Ou're on your way to town. Driving along, you notice that all the cars and trucks sharing traffic time with you all have only the driver inside, and every single driver stares at you as you drive past.

The reason is because you are driving a new car called the Smart for two — “Smart,” because that's the brand name, and “for two,” as in just for two occupants.

The car is less than 9 ft. long and about 5 ft. tall. It comes in two models: the Pure and the Passion, and you can get the Passion in a convertible. Base price is $11,590 for the Pure, $13,500 for the Passion coupe, and $16,590 for the Passion Cabrio with all the trimmings.

Your initial thought of how small the car is vanishes as soon as you climb inside. The two bucket seats are comfortable and supportive, and you sit up tall, with a commanding view down the steeply sloped nose to the roadway. Headroom? You could be 6-foot-3 and wear a sombrero inside. Legroom? You probably won't want the seat pushed back all the way.

Power is not great, but it doesn't need to be. At just over 2,300 lbs., the Smart car will take about 13 sec. to go from 0 to 60, but its 70 hp and 68 ft.-lbs. of torque let you zip away from stoplights. The fact is, it feels quick and agile.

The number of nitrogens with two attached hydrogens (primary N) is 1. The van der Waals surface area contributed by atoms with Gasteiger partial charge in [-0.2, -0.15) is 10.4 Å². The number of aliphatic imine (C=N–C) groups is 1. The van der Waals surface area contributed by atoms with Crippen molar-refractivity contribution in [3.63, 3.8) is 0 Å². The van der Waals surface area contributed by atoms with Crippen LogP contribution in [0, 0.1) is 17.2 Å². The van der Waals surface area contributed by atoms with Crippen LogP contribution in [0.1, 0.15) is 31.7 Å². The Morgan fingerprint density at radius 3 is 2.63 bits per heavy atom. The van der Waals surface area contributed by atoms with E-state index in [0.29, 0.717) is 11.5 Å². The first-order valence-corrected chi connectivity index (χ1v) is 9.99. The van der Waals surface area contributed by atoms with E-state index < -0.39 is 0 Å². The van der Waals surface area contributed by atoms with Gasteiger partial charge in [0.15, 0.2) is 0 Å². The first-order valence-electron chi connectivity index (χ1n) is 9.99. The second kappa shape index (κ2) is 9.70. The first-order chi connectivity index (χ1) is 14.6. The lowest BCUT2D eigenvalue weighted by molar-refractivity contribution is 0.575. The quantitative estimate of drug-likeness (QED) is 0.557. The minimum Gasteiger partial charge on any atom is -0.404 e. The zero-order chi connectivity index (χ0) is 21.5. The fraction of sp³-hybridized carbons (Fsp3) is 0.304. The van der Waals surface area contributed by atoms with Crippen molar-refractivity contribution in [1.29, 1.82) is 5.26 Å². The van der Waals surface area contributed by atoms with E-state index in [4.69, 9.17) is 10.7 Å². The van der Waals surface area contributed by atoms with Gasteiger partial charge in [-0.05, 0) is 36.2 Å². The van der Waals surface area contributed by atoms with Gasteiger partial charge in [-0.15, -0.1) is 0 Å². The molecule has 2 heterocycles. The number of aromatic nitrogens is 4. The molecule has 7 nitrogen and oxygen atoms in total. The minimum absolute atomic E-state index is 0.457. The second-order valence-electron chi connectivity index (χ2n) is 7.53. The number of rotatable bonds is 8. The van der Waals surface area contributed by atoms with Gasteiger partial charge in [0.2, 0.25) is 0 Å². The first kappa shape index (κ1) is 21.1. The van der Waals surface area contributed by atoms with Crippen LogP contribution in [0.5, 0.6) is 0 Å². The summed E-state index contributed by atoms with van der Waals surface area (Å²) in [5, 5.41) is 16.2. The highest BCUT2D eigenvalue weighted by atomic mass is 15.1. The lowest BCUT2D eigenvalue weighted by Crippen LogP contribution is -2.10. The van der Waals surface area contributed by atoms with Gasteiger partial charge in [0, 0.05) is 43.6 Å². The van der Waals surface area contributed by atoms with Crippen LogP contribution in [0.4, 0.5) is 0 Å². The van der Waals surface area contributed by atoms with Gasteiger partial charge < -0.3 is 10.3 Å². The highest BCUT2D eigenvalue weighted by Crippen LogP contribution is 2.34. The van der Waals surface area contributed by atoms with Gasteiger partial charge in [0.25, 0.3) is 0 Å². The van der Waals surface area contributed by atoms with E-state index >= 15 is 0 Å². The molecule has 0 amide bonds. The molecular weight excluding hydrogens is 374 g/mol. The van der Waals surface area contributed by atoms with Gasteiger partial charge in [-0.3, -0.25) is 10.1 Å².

The engine is a 1-liter, 3-cyl., dual-overhead-camshaft jewel. Fuel economy ranges from about 40 mpg to reports of more than 50 mpg. The car is an ultralow-emissions vehicle. The engine is at the rear, with rear-wheel drive.

The car has a five-speed manual transmission with an internal electronic clutch. You can put up with slight hesitations as it shifts, or you can click it into manual mode and use the thumb shift buttons on the steering wheel.

Opportunity for change

“Driving alone doesn't make sense in a big car,” says Dave Schembri, president of Smart USA. “It's like going to a restaurant alone and ordering dinners for five.”

Mercedes built the Smart cars with some clever coordination with Mitsubishi and have sold them with great success in Europe for the last decade. Mitsubishi is exceptional at making small cars with highly efficient small engines.

Mercedes redesigned the car entirely for the U.S., cutting down to the single two-occupant model and rebuilding it to exacting safety standards with a combination of high-strength steel in the frame and occupant capsule and corrosion-proof plastic body panels. The body panels have molded-in color and are recyclable.

Distribution

Mercedes also had to try to determine how to market, promote and sell the cars. But Roger Penske stepped forward and made Mercedes a deal it couldn't resist. “We're the distributor — the connection between the manufacturer and the consumer,” says Penske, who linked up his own rental-truck empire to form a customer-service network. “The whole concept is a low cost of ownership, but we're offering features people don't expect in a small car. We expect positive earnings the first year, with 20,000 to 25,000 sales.”

The cars will only be in the largest metropolitan areas at first. Visit www.smartusa.com to find a dealer.